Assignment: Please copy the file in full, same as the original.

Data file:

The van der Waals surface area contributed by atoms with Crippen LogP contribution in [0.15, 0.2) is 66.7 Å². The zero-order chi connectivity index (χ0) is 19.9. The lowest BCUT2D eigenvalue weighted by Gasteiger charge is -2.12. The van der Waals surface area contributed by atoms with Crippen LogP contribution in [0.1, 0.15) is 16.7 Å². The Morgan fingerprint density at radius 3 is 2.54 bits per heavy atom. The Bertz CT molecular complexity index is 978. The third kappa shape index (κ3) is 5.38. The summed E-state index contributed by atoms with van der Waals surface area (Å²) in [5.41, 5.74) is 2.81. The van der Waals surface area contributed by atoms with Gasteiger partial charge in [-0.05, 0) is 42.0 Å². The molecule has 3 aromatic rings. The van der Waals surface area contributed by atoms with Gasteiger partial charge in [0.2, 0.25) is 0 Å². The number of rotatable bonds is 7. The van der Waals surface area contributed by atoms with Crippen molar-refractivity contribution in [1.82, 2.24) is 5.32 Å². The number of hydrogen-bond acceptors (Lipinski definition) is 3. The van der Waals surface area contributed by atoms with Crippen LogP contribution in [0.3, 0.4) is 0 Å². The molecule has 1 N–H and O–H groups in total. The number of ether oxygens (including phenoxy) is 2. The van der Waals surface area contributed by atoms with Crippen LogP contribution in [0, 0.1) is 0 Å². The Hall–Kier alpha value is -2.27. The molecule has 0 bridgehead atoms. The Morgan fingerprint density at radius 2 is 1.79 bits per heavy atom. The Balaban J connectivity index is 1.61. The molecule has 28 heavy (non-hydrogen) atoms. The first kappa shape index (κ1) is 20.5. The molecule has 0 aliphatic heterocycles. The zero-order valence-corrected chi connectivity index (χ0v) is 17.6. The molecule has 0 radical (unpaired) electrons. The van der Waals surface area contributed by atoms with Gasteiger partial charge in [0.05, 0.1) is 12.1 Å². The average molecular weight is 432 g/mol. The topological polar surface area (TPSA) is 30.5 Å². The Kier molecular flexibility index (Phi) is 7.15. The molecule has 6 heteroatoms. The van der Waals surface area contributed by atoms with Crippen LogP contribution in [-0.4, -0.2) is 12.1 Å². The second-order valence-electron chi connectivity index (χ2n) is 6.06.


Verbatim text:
The van der Waals surface area contributed by atoms with Crippen LogP contribution in [0.15, 0.2) is 66.7 Å². The zero-order chi connectivity index (χ0) is 19.9. The lowest BCUT2D eigenvalue weighted by Gasteiger charge is -2.12. The van der Waals surface area contributed by atoms with Crippen LogP contribution in [0.1, 0.15) is 16.7 Å². The Morgan fingerprint density at radius 3 is 2.54 bits per heavy atom. The Bertz CT molecular complexity index is 978. The third kappa shape index (κ3) is 5.38. The summed E-state index contributed by atoms with van der Waals surface area (Å²) in [5.41, 5.74) is 2.81. The van der Waals surface area contributed by atoms with Gasteiger partial charge in [-0.05, 0) is 42.0 Å². The molecule has 3 aromatic rings. The van der Waals surface area contributed by atoms with Gasteiger partial charge in [0.2, 0.25) is 0 Å². The number of rotatable bonds is 7. The van der Waals surface area contributed by atoms with Crippen molar-refractivity contribution in [1.82, 2.24) is 5.32 Å². The number of hydrogen-bond acceptors (Lipinski definition) is 3. The van der Waals surface area contributed by atoms with Crippen LogP contribution in [0.3, 0.4) is 0 Å². The molecule has 1 N–H and O–H groups in total. The number of ether oxygens (including phenoxy) is 2. The van der Waals surface area contributed by atoms with Crippen LogP contribution in [0, 0.1) is 0 Å². The Hall–Kier alpha value is -2.27. The molecule has 0 bridgehead atoms. The Morgan fingerprint density at radius 2 is 1.79 bits per heavy atom. The Balaban J connectivity index is 1.61. The molecule has 28 heavy (non-hydrogen) atoms. The first kappa shape index (κ1) is 20.5. The molecule has 0 aliphatic heterocycles. The zero-order valence-corrected chi connectivity index (χ0v) is 17.6. The molecule has 0 radical (unpaired) electrons. The van der Waals surface area contributed by atoms with Gasteiger partial charge in [0.05, 0.1) is 12.1 Å². The average molecular weight is 432 g/mol. The topological polar surface area (TPSA) is 30.5 Å². The Kier molecular flexibility index (Phi) is 7.15. The molecule has 6 heteroatoms. The van der Waals surface area contributed by atoms with Crippen LogP contribution in [-0.4, -0.2) is 12.1 Å². The second-order valence-electron chi connectivity index (χ2n) is 6.06.